Changes in shelf waters due to air-sea fluxes and their influence on the Arctic Ocean circulation as simulated in the OCCAM global ocean model.
University of Southampton, Faculty of Engineering Science and Mathematics, School of Ocean and Earth Science,
In this study we look at the ocean circulation of the Arctic Ocean in the high-resolution OCCAM global ocean model. The Arctic Ocean consists of deep basins surrounded by a large area of continental shelves, where cooling and ice formation play an important role in dense water formation. In the model these dense waters are transported by a circumpolar boundary current into the deep convection sites of the North Atlantic Ocean. The boundary current is thought to be a continuous feature in the real ocean, however the driving force is still unknown. We provide evidence that buoyancy fluxes that occur due to air-sea exchanges on the continental shelves are an important driving force for the boundary current in the model.
The formation area of the circumpolar boundary current is found in the Barents Sea, where there is a high pressure area associated with cooling of inflowing Atlantic Water (AW). The modified water, Barents Sea Water (BSW), is then able to pass through the Arctic Front as it sinks into the Arctic Basin via the St Anna Trough in a boundary current. The high density signal of these waters can be seen all around the continental slope of the Arctic Ocean as a continuous pressure gradient. The boundary pressure gradient continues into the North Atlantic, where a low pressure region is found off Cape Hatteras.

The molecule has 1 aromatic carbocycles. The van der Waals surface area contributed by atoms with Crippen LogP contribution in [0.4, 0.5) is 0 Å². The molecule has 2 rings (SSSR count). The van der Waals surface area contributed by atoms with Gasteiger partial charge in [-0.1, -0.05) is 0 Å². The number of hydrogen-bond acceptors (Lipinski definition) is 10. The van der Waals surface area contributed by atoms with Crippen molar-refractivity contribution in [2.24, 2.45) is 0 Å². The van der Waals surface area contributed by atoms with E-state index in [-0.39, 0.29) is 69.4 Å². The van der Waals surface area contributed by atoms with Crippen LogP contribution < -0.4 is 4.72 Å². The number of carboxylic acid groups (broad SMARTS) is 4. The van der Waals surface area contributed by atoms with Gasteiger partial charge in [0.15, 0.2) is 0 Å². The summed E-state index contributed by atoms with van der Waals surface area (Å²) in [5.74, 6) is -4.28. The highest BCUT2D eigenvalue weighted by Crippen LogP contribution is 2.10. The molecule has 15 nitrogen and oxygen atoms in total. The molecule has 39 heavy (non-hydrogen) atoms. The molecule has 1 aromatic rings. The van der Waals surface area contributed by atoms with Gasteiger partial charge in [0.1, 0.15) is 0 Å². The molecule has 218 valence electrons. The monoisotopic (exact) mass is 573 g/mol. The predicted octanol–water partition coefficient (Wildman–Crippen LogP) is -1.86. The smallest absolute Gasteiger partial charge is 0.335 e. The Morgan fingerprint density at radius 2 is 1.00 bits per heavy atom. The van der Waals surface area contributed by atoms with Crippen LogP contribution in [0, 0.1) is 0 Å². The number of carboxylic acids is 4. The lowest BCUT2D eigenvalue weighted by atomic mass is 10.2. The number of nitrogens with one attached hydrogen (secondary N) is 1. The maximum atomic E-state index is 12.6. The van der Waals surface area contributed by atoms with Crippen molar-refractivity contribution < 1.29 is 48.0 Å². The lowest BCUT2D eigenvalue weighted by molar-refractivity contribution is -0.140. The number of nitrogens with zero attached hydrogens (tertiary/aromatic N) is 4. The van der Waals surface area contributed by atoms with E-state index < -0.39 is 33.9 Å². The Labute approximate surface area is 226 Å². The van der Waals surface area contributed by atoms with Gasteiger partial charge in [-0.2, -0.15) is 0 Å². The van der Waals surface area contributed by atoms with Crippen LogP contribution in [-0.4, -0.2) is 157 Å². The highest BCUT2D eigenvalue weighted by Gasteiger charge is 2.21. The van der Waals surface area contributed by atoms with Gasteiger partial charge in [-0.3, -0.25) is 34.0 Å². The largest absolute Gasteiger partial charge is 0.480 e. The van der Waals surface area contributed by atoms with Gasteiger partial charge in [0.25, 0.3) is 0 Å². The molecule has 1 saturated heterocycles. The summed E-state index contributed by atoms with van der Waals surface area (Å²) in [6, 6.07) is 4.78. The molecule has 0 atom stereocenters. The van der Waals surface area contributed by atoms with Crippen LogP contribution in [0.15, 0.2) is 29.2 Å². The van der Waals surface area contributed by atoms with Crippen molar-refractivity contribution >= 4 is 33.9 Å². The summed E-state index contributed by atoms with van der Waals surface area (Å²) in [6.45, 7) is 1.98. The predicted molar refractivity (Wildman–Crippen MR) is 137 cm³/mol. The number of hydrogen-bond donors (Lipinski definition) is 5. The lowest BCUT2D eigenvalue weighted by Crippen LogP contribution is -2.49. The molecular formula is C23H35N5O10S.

A time-dependent variant of an accurate particle tracking technique has been applied to calculate pathways of the dense waters using stored velocity fields of the OCCAM model. This technique has been extended with a representation of random motions due to diffusive effects. An expression for the random motions is derived using the theory of Brownian motion, and is chosen to match the Laplacian eddy viscosity terms in the momentum equations of the OCCAM model. The trajectories of the dense waters on the Barents Sea shelf follow the boundary current, and are guided around the slope by topographical contours. However the pathways are severely affected by large-scale wind-driven features as the Trans-Arctic drift and the Beaufort Gyre, which carry water masses out of the boundary current or trap them in the Canadian Basin. It is found that it takes approximately 30 years for the bulk of BSW to reach the North Atlantic, although the major signals complete the Arctic circumference within 10 years. The transport of the BSW through the Arctic into the North Atlantic can be accurately described by a 1D advection-diffusion model with a ”diffusion” coefficient of 1.3 · 109cm2/s and an ”advection” coefficient of 2.9cm/s. This confirms that the diffusion of particles is caused by basin-scale features rather than meso-scale eddies. More dense water is formed on the Chukchi Sea shelf, which originates from the Bering Strait Outflow. There are signs that these dense waters provide forcing for eddies seen off North Alaska.
A new theory is presented for calculating the Available Potential Energy (APE) on the continental shelves for driving local currents in the Arctic Ocean, using the mean offshore density structure as a reference state. The air-sea fluxes in the Barents Sea are found to create a large amount of APE on the shelves, which is lost as the dense waters sink into the Arctic Basin. Although it is found the inflowing AW already has a large amount of APE which cannot fully be converted due to the Arctic Front in Fram Strait, therefore it appears the cooling in the Barents Sea is crucial to the forcing of the boundary current. This cooling in the prescribed model air-sea fluxes is likely to be caused by enormous heat losses to the atmosphere in large ice-free regions, which are created by the inflow of warm AW.
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